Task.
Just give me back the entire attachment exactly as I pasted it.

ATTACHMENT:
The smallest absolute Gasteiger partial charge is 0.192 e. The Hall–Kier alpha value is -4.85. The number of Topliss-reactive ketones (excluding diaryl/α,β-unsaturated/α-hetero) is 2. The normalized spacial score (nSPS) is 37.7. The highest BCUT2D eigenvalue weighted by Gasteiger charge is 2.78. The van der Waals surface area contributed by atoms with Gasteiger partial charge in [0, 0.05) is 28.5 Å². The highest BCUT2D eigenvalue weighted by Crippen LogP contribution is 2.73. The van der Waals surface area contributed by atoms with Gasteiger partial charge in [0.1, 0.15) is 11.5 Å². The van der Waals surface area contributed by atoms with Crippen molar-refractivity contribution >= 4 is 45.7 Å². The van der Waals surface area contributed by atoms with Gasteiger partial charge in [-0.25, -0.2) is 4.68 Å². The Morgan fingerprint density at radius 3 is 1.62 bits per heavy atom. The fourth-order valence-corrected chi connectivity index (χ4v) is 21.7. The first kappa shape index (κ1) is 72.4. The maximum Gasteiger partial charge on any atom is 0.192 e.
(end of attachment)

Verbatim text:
The smallest absolute Gasteiger partial charge is 0.192 e. The Hall–Kier alpha value is -4.85. The number of Topliss-reactive ketones (excluding diaryl/α,β-unsaturated/α-hetero) is 2. The normalized spacial score (nSPS) is 37.7. The highest BCUT2D eigenvalue weighted by Gasteiger charge is 2.78. The van der Waals surface area contributed by atoms with Gasteiger partial charge in [0, 0.05) is 28.5 Å². The highest BCUT2D eigenvalue weighted by Crippen LogP contribution is 2.73. The van der Waals surface area contributed by atoms with Gasteiger partial charge in [0.1, 0.15) is 11.5 Å². The van der Waals surface area contributed by atoms with Crippen molar-refractivity contribution >= 4 is 45.7 Å². The van der Waals surface area contributed by atoms with Gasteiger partial charge in [-0.25, -0.2) is 4.68 Å². The Morgan fingerprint density at radius 3 is 1.62 bits per heavy atom. The fourth-order valence-corrected chi connectivity index (χ4v) is 21.7. The first kappa shape index (κ1) is 72.4. The maximum Gasteiger partial charge on any atom is 0.192 e.